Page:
Press Release: Groups Tell PacifiCorp to Fix Extensive Contamination at Utah Coal Plant

Decades of negligent management of millions of tons of coal ash waste at Rocky Mountain Power’s Huntington power plant have resulted in widespread water contamination problems, according to a notice filed by the Sierra Club and HEAL Utah that demands the owners fix the problems.

The notice of intent, sent to Rocky Mountain Power’s parent company, Portland-based PacifiCorp, details the utility’s numerous problems in dealing with the ash waste and scrubber residues from when coal is burned. Those include “elaborate engineering” schemes such as backfilling natural tributaries and creating a “research farm” where wastewater and leachate from coal ash landfills are used for “irrigation.” The notice also cites related problems that are contaminating ground and surface water, including an unpermitted pipe that is discharging directly into Huntington Creek and failure to mitigate runoff from a massive pile of coal stored near the plant.

The net result of these problems is contaminated water flowing into and fouling Huntington Creek and its tributaries, and the groups contend that U.S. clean water standards require the company to fix the problems.

“Clean water is precious. We all count on it for irrigation, for recreation, for drinking and public health,” said Lindsay Beebe, an organizer for the Sierra Club’s Beyond Coal campaign in Utah. “So when a coal plant owner like PacifiCorp circumvents even the most basic safeguards to protect against water contamination from coal waste – and has been doing so for decades – that sounds a serious alarm.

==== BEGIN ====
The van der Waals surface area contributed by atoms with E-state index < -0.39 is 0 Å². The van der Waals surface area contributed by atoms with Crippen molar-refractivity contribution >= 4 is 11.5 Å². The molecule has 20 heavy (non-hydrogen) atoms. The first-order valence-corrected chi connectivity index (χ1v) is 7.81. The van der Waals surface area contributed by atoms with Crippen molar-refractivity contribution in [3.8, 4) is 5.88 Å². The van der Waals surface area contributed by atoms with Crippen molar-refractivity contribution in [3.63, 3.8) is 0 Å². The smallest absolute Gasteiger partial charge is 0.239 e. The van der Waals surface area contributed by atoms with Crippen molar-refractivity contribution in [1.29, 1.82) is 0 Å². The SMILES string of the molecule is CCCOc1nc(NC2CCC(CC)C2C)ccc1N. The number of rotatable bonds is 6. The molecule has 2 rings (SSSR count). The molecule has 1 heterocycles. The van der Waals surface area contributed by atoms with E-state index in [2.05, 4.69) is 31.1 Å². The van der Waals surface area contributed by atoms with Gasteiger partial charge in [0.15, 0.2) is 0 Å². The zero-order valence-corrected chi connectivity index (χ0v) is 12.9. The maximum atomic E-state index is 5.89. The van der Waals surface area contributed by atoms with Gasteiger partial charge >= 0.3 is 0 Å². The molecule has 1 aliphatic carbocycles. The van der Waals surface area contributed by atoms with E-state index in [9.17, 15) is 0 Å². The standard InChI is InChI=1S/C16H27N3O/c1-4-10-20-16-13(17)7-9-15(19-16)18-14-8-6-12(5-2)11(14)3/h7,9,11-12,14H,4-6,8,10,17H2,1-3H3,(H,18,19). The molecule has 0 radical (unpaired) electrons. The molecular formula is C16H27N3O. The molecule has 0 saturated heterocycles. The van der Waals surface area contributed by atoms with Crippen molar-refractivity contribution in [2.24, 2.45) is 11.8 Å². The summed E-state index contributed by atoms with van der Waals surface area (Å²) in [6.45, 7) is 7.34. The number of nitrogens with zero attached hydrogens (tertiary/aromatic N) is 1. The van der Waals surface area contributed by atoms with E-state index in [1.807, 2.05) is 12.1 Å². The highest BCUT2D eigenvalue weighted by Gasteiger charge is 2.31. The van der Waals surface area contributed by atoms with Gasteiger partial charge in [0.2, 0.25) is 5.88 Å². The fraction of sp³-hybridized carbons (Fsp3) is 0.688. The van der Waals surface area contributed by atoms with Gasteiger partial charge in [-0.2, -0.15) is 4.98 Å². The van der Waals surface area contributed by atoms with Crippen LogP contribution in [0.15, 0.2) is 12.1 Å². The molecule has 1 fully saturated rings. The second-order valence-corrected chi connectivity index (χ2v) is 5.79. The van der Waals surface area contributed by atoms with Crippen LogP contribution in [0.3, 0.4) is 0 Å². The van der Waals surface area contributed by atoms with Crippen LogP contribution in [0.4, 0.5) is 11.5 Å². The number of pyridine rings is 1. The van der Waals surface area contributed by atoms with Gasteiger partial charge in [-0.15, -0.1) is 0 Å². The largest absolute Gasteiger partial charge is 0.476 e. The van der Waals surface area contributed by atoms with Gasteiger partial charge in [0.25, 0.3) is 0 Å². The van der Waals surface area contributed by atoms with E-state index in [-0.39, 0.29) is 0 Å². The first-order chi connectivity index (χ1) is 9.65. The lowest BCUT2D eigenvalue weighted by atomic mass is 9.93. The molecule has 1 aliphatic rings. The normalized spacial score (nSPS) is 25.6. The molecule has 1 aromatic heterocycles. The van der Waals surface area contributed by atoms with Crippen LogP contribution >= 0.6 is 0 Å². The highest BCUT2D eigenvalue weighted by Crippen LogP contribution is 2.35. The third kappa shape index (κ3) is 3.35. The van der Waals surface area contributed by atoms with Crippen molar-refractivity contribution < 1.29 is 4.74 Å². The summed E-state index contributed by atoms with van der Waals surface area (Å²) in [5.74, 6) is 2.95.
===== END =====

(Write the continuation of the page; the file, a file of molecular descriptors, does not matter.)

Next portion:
“Coal-ash waste has pollutants like lead and mercury in it. There’s a big risk of contamination even when it’s managed properly from the start with things liked lined impoundments. When it’s not, as we see at the Huntington plant, there are absolutely going to be problems, especially for local water.”

Running at full capacity, the Huntington plant generates an estimated 320,000 tons of coal ash waste each year – enough to fill a train stretching from Salt Lake to Provo – which is dumped into unlined landfills, one used since at least 1973 and a newer one built in 2000. Wastewater consisting of leachate from the landfills and from power plant operations also has been stored in two unlined waste ponds at Huntington.

PacifiCorp and Rocky Mountain Power have a record of taking highly questionable steps over the years to try to deal with the waste and the contamination it has caused. At one point, records show, the company back-filled two small natural tributaries below the landfills that had become contaminated in order to keep them from flowing directly into Huntington Creek. Water from the streams was diverted into pipes that drain into an ash-waste facility at the plant – even though it doesn’t appear the company ever had any permits to dig in or divert the streams.

The company also concocted a unique scheme to sidestep proper safeguards for disposing of contaminated wastewater by designating land downstream from the plant a “research farm.” Leachate and other sources of wastewater are used to irrigate alfalfa and other crops, and a drainage system under the farm collects shallow groundwater and drains into Huntington Creek. At a similar “research farm” operated by Rocky Mountain Power at its Hunter coal plant, a study determined that cattle grazing in the fields irrigated with coal plant wastewater developed soft teeth and bone weaknesses (although the researchers somehow concluded that the meat was still safe for consumption).